Wednesday, September 2, 2015

Teenage Boys Who Read and Other Mythological Creatures

By Kelley Lindberg

Reading material on my teen son's
nightstand right now: H.P. Lovecraft
stories, a Nick Hornby novel, and
snowboarding and gaming magazines.

Just when I think I’ve got him figured out, my teenage son does something unexpected.

He buys a book.

Doesn’t he know teenage boys don’t read books? Doesn’t he realize he’s defying all the publishing experts who have written him off as a demographic?

Does he ENJOY being a rebellious anomaly?

Apparently.

Honestly, my 16-year-old boy doesn’t read nearly as many books as he used to. He used to devour books every night and would get in trouble for reading them in class. Then he discovered video games, built his own computer, and found like-minded connections on the internet, and books began to take a back seat to his technology interests. Like every other American teen, he has a lot of competing activities vying for his time now (school, work, social life, technology, TV, movies, and music).

But just when I start to worry that he’s forgetting about books, he surprises me. Last night, he went to our local Barnes & Noble (we don’t have an indie bookstore in our town) with his girlfriend for a study-date. When he came home, he couldn’t wait to show me what he’d bought there: a monstrously large volume of H.P. Lovecraft’s Great Tales of Horror. It was on sale for $7.98, and he said his ninth grade English teacher had introduced them to H.P. Lovecraft stories, and he’s wanted to read more ever since. (Thank you, Ms. Bryson!)

But that wasn’t the most surprising thing he told me. No, the next statement out of his mouth was, “They also had Dante’s Divine Comedy in a really fancy leather binding, but it was $30, so I didn’t get it. But my girlfriend bought the cheaper version for $8, so she’s going to let me borrow it. I read a little of it at the store and it seemed really interesting.”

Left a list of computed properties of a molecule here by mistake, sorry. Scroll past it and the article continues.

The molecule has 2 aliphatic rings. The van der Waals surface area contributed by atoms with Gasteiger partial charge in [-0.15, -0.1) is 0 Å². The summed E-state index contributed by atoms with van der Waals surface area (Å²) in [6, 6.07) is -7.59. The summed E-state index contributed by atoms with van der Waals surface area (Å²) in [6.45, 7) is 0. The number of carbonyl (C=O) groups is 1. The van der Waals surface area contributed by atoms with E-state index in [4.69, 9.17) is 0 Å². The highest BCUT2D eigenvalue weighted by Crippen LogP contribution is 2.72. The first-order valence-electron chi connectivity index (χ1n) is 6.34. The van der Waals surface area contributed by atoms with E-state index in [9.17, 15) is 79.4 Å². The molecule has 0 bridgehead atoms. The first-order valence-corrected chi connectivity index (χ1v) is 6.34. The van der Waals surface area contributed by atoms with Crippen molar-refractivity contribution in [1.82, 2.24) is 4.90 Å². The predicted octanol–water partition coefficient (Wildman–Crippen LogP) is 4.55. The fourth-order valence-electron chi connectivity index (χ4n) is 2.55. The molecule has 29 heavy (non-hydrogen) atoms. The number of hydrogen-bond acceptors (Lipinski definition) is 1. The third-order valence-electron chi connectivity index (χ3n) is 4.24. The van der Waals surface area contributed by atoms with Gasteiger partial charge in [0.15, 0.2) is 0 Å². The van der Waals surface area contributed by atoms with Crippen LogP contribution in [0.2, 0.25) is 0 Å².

Seriously? Dante’s Divine Comedy? What American teenager willingly goes out and spends his or her own minimum-wage-part-time-job money buying Dante’s Divine Comedy?

I despair for this generation.

Oh, wait. No I don’t.



Wednesday, August 19, 2015

Finding Familiar Stories in Sicilian Ruins

By Kelley Lindberg


A ocean scene mosaic at the Villa Romana del Casale
near Piazza Armerina in Sicily
Standing in the remains of a palace built nearly two thousand years ago, I stared at mosaics on the floor depicting stories I knew. And those stories aren’t just two thousand years old. In fact, those stories were already a thousand years old when the Roman nobleman who lived here was yelling at his flooring craftsmen to hurry up and finish before the in-laws arrived for the holidays.

Those millennia-old stories are stories we still tell.

Sailors load an elephant
onto their ship
I was in Sicily this May, just outside the town of Piazza Armerina, walking through an incredibly well-preserved Roman estate called Villa Romana del Casale, thought to have belonged to a nobleman or perhaps even an emperor. The floor of every room in the palace is covered in mosaics reputed to be the most remarkable displays of Roman-era mosaics in the world. Created 1700 or more years ago, then preserved by an enormous mudslide 900 years ago, intricately crafted scenes of hunting expeditions and sea travels are vibrant in color and breathtakingly detailed. Forgotten for centuries, the buried palace was rediscovered in the 1800s and excavated over the next couple of centuries.